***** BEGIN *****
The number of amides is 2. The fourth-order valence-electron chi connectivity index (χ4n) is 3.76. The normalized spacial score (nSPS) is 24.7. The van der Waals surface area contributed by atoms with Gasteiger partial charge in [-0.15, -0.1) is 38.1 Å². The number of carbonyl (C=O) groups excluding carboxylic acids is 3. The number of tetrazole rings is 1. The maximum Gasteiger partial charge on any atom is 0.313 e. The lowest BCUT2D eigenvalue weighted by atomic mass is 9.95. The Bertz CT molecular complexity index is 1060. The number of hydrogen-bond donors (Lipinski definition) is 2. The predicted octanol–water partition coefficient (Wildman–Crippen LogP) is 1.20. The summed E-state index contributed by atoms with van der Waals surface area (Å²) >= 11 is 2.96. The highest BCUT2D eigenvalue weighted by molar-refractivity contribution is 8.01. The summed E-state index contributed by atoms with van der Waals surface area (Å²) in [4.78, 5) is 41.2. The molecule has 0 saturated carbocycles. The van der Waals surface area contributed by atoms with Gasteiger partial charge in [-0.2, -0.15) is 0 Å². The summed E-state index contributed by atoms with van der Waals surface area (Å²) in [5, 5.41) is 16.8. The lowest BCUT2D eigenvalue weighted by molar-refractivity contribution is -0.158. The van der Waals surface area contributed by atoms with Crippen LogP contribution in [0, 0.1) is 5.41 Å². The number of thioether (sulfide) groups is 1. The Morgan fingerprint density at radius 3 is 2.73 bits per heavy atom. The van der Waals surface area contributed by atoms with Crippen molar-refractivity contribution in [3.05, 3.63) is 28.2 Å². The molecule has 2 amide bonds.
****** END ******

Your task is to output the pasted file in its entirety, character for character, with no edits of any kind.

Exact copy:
The number of amides is 2. The fourth-order valence-electron chi connectivity index (χ4n) is 3.76. The normalized spacial score (nSPS) is 24.7. The van der Waals surface area contributed by atoms with Gasteiger partial charge in [-0.15, -0.1) is 38.1 Å². The number of carbonyl (C=O) groups excluding carboxylic acids is 3. The number of tetrazole rings is 1. The maximum Gasteiger partial charge on any atom is 0.313 e. The lowest BCUT2D eigenvalue weighted by atomic mass is 9.95. The Bertz CT molecular complexity index is 1060. The number of hydrogen-bond donors (Lipinski definition) is 2. The predicted octanol–water partition coefficient (Wildman–Crippen LogP) is 1.20. The summed E-state index contributed by atoms with van der Waals surface area (Å²) >= 11 is 2.96. The highest BCUT2D eigenvalue weighted by molar-refractivity contribution is 8.01. The summed E-state index contributed by atoms with van der Waals surface area (Å²) in [4.78, 5) is 41.2. The molecule has 0 saturated carbocycles. The van der Waals surface area contributed by atoms with Gasteiger partial charge in [-0.2, -0.15) is 0 Å². The summed E-state index contributed by atoms with van der Waals surface area (Å²) in [5, 5.41) is 16.8. The lowest BCUT2D eigenvalue weighted by molar-refractivity contribution is -0.158. The van der Waals surface area contributed by atoms with Crippen LogP contribution in [0, 0.1) is 5.41 Å². The number of thioether (sulfide) groups is 1. The Morgan fingerprint density at radius 3 is 2.73 bits per heavy atom. The van der Waals surface area contributed by atoms with Crippen molar-refractivity contribution in [3.05, 3.63) is 28.2 Å². The molecule has 2 amide bonds.